Chapter II : Physical Geography
Part 3 : Orography.


from : J. Roland and E. Duchesne, Cours Complet de Geographie : Le Congo Belge, Namur 1914, pp.14-15



Orography.

As it is the case with Africa in general, the surface of the Congo consists of a plateau, a basin depressed in it's central part, separated by a mountainous rim (the Crystal Mountains) from a narrow coastal band, and towards the interior touching a great crevice (Graben) with it's lakes and with very high lateral chains.
Regarding the altitude, 4 major regions are to be distinguished : (a) from the ocean to the foot of the Crystal Mountains, the Atlantic coastal plain, from 0 to 500 m altitude; (b) the zone of the Crystal Mountains and the peripheric zone of the central depression, of a height of 500 to 1,000 m; (c) the great central depression, at 300 to 500 m above the level of the sea; (d) the terraces of the east and southeast, with 1,000 to 2,000 m height.
A. - The ATLANTIC COASTAL PLAIN ist the region the least extended. It does not reach further than 300 km into the hinterland and comprises, within the Belgian Congo, the Mayumbe Region. From the river and from the ocean, the level rises towards the interior and so constitutes a first terrace.
B. - The CRYSTAL MOUNTAINS ZONE, a chain of mountains which runs parallel to the west coast of Africa, from Kamerun to Angola, has a length of 550 km, between Boma and Tshumbiri, located at a mid-distance between Kwamouth and Bolobo. From 500 m, certain points reach 1,000 m, yet the average altitude does not surpass 700 to 800 m. The railway from Matadi to Leopoldville crosses the chain at a maximal height of 741 m., at Thysville. This zone of 500 to 1,000 m extends around the equatorial basin and enlages into occasional terraces, regions of the savannah and the bush.
C. - The CENTRAL DEPRESSION, the altitude of which does not exceed 300 to 500 m (exactly 340 m at lakes Tumba and Leopold II.) extends to both sides of the equator, over 1,000 km in latitude and the same in longitude. One can rather approximately delimit it as such : in the south, by a line from the middle Kwango to Lusambo and Kindu; in the west, by the line Kwango-Likouala (the river marking the French-German border); in the north, by a line paralleling the Ubangi and the Uele to the south; to the east by a line joining the middle Uele with Kindu. This region, once occupied by the cover of interior waters which we have mentioned before, today is a single plain, wonderfully undulated, slightly inclined toward the west. It is dominated by peripheric terraces, thus the course of the descending waters and the formation of rapids and falls. It is entirely covered by equatorial forest.
D. - The INTERIOR REGIONS of the east and the southeast present themselves in the shape of high stepped terraces, of 1,000 to 2,000 m altitude and beyond. Descending from one terrace to another, the upper branches and affluents of the Congo form a new series of rapids and cataracts, after having profoundly dug their beds through hills separating them.
In the southeast, the watershed Congo-Zambezi, which forms the Congolese border, is a well-marked region, of an average altitude of 1,500 m; it descends towards the north in hardly sensible undulations, in leads into the immense Lunda Plateau, which is covered by savannah and brush, and which gives birth to a number of tributaries of the Kasai and Upper Congo.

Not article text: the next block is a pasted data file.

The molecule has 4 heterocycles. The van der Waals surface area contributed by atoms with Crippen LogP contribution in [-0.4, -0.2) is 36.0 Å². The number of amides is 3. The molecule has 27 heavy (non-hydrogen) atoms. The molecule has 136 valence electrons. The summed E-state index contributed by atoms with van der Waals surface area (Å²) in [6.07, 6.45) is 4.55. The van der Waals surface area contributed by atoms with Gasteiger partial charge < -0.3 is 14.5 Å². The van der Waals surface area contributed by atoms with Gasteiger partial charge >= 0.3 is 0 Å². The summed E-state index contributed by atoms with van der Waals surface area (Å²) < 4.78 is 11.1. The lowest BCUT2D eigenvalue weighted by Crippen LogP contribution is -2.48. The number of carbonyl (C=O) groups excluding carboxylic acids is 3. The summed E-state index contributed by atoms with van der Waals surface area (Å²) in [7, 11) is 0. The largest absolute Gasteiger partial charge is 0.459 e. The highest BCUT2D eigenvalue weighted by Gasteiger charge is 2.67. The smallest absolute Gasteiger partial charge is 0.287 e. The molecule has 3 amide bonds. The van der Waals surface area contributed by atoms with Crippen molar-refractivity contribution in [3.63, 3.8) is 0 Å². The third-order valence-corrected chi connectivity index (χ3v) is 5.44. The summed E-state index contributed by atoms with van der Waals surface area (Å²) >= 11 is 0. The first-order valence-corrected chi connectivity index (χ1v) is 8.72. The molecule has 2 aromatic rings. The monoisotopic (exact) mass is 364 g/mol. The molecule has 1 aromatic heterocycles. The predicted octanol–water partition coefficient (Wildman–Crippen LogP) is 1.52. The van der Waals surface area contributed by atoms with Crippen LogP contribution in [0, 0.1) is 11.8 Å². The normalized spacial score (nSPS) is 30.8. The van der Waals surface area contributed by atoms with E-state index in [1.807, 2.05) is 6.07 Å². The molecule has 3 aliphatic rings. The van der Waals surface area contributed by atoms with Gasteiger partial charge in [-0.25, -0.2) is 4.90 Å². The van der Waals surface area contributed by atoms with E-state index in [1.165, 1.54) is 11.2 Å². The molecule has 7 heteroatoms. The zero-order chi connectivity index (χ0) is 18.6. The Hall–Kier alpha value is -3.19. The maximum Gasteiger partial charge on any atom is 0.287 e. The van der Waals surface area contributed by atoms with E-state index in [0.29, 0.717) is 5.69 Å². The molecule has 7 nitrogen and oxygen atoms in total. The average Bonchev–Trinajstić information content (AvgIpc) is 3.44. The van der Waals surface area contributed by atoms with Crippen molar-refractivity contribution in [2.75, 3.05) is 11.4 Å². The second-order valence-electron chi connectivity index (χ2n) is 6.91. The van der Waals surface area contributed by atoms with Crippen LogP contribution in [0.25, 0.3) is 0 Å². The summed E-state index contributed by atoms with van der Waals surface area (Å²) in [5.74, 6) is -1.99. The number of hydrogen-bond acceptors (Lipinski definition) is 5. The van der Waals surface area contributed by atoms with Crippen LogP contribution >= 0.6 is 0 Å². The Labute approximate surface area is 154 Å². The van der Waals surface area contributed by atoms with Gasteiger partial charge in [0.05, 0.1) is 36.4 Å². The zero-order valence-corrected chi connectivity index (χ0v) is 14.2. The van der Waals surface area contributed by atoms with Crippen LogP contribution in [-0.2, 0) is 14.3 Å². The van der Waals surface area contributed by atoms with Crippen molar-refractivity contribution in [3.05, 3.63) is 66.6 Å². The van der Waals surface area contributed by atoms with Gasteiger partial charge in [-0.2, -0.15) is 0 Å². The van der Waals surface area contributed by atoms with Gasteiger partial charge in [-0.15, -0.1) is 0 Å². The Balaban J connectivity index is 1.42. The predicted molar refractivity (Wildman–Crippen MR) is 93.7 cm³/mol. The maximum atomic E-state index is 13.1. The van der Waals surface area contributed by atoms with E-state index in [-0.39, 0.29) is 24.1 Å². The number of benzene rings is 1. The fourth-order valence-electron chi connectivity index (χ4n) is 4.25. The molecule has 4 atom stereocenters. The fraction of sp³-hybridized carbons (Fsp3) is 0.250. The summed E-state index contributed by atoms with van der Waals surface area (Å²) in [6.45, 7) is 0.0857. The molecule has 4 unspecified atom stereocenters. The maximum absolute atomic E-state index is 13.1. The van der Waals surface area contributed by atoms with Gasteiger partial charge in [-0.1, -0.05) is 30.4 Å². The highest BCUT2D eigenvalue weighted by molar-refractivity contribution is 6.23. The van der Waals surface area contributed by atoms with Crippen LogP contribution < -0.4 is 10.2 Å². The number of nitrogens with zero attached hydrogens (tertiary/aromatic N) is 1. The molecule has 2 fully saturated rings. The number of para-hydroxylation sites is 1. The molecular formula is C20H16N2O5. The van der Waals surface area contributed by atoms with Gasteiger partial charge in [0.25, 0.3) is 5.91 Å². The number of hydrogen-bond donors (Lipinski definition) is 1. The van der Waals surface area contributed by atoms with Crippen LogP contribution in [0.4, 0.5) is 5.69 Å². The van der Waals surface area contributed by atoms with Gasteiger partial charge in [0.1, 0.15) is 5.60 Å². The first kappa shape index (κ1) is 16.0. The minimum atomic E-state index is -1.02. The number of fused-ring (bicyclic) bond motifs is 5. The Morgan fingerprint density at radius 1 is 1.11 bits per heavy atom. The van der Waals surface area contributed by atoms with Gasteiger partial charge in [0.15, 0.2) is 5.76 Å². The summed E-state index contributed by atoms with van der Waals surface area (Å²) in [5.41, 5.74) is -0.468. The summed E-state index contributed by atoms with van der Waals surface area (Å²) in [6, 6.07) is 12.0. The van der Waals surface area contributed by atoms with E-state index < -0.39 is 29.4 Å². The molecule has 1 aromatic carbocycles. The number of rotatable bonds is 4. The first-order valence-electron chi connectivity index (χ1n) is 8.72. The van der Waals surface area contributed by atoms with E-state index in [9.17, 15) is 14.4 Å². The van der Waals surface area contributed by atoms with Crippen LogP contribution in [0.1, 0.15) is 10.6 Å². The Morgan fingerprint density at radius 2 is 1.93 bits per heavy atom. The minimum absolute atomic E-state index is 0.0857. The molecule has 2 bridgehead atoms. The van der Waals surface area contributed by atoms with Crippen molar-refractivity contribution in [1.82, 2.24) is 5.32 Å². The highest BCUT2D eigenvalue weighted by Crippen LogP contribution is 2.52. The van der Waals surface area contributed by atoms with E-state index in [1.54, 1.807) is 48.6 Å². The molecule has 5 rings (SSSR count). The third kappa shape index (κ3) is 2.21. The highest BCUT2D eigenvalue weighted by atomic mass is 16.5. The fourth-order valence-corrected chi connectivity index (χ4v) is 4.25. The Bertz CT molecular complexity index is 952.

The Katanga Terrace has been dug, as we described before, by the three valleys of the Luapula, the Lufira and the Lubudi-Lualaba, and is characterized by three mountain chains, the Hakannson Mountains, to the west of the Lubudi-Lualaba, the Mitumba Mountains, between that branch and the Lufira, the Kundelungu Mountains, between Lufira and Luapula.
The Mitumba Chain forms a powerful relief, which, under various names, extends into northeastern direction till the banks of the Tanganyika, and it's summits exceed 2,000 m; they face towards the north and form, along the great crevice, the western chain of the Graben. At the mid-distance between the northern and southern end of the Tanganyika, they have at one spot a lowest altitude of 1,000 m, at a fracture through which (the Mitwanzi Gorge) lake water flows off through a natural channel, the Lukuga.
Between the Lakes Kivu and Albert-Edward rise, across the Graben, the vulcanic Virunga Mountains, separating the two great hydrographic basins, those of the Nile and of the Congo. They feature eight volcanic cones, one of which does not reach beyond 3,000 m., while 4 rise beyond 4,000 m. Two of them are permanently active.
The mountain fringe of the great fracture continues under the name of Malamba Mountains to the west of Lake Albert-Edward, the Semliki and of Lake Edward; under the name Ruwenzori on the right bank of the Semliki, the other rim of the Graben. The Ruwenzori Mountains, the highest elevation of the region, are formed by six main massives, one of which contains the highest point, the Pic Marguerite at 5,120 m.; it is the highest African mountain after the Kilimanjaro (6,010 m) and Mount Kenia (5,600 m). The chain contains numerous glaciers, and beyond 3,400 m is the region of permanent snow.
Finally, in the north, the watershed between Congo and Nile affects, in form of an apex, access to the region towards Lake Albert, transforming into "a well-defined plain without ridge, where the affluents of both rivers find their sources" (Goffart and Morissens).







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